Any projector that can be connected to a computer will work with LUMOplay, but to pick the best one for your space and installation type, it helps to know a few things about projectors.
Projectors work best in areas without direct sunlight or directional lighting. If you plan to use a projector for your installation, the area should be as evenly lit with ambient lighting as possible. Avoid installing near outdoor windows.
Floor or Wall Surface
Any smooth, light colored surface will work for most projectors. For best results, we recommend using matt white (gloss-free) vinyl, paint, or similar.
If you're looking for a high reflectivity paint designed specifically for wall and theatre projection, Rosebrand's Screen Goo product line works very well.
The Aspect Ratio of a projector represents the size relation between the width and height of the display. The most common aspect ratio for projectors is 16:9, 16:10 or 4:3.
Most LUMOplay games are created to be displayed at 16:9 or 4:3 (see game description for resolution). We can customize games for different aspect ratios if desired.
The Throw Ratio (often written TR) represents how big the image will be when the lens is a specific distance from the projection surface, and is usually written as #:# or #:#:#
#.# The first number is the distance from the lens to the projection surface, and the second number is the diagonal distance of the projected area. So a 1:1 throw ratio would produce an image 1 meter diagonal, from a distance of 1 meter.
#.#:# When the Throw Ratio is expressed as 3 numbers,The first number is the distance from the lens to the projection surface, and the second and third numbers represent width and height. A 1:1:75 TR would produce an image 1m wide x .75m high.
To get a large image from a small distance, you should look for a throw ratio where the first number is 1 or less. Projectors that have shorter throw ratios are called 'Short Throw Projectors', and usually have a Throw Ratio ranging from 1 - 0.4.
There's a handy tool on Projector Central's website to help you quickly discover the total size of a projected image from any model of projector, and you can even search specifically for short throw projectors. Try it here.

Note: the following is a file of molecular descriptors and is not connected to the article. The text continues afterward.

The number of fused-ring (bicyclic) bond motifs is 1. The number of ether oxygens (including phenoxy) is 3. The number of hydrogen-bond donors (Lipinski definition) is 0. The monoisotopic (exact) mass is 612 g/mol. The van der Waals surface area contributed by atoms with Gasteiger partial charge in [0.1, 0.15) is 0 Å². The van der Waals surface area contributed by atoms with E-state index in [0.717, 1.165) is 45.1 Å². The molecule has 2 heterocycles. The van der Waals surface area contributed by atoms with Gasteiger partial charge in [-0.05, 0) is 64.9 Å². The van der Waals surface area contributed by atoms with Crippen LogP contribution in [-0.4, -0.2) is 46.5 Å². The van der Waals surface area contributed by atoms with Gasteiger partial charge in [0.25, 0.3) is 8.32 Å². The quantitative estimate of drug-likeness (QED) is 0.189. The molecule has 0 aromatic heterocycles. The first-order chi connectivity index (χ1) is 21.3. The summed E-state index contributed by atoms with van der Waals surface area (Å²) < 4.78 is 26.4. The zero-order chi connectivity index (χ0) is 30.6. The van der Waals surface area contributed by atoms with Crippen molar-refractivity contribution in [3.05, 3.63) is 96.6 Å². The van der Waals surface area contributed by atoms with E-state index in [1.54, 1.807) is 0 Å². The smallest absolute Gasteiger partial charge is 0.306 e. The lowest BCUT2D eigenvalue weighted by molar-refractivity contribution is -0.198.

Orientation / Angle Range
The Orientation refers to how the projector will be positioned (vertically or horizontally, or at an angle in between) Some projectors cannot be pointed down for an extended period. We recommend Epson's LED and LED/laser projectors for floor projections as they offer extremely long bulb life around 20,000 hours, and they are safe to point in any direction. If you're unsure about the orientation or angle range of your projector, it's best to contact the manufacturer.
Lens Shift / Lens Displacement
The Lens Shift of your projector refers to the position of the image in relation to the lens. Many office and home projectors have a vertical displacement of 50%, meaning that the bottom of the image is lined up with the projector lens. Some projectors have an adjustable lens shift. It's important to know the lens shift of the projector you plan to use before you install it, since it will affect where you install the projector.
Lumens refers to the brightness of the projector, and can be measured using several methods. This means that you can't always trust the lumen value provided by your projector manufacturer, particularly when purchasing an unknown brand.
We recommend 2500-4000 lumens for small events and venues, and 4000-6000 lumens for retail spaces and tradeshows. You can find some recommended projectors in our shopping lists.
Keystone is an adjustment method provided by most good projectors so that you can square your image in cases where the projector is as a slight angle. It is very common to find projectors with horizontal keystoning. Vertical keystoning is less common, but is extremely useful in commercial installations where the walls are not quite flat, or where the projector is mounted with a slight pitch.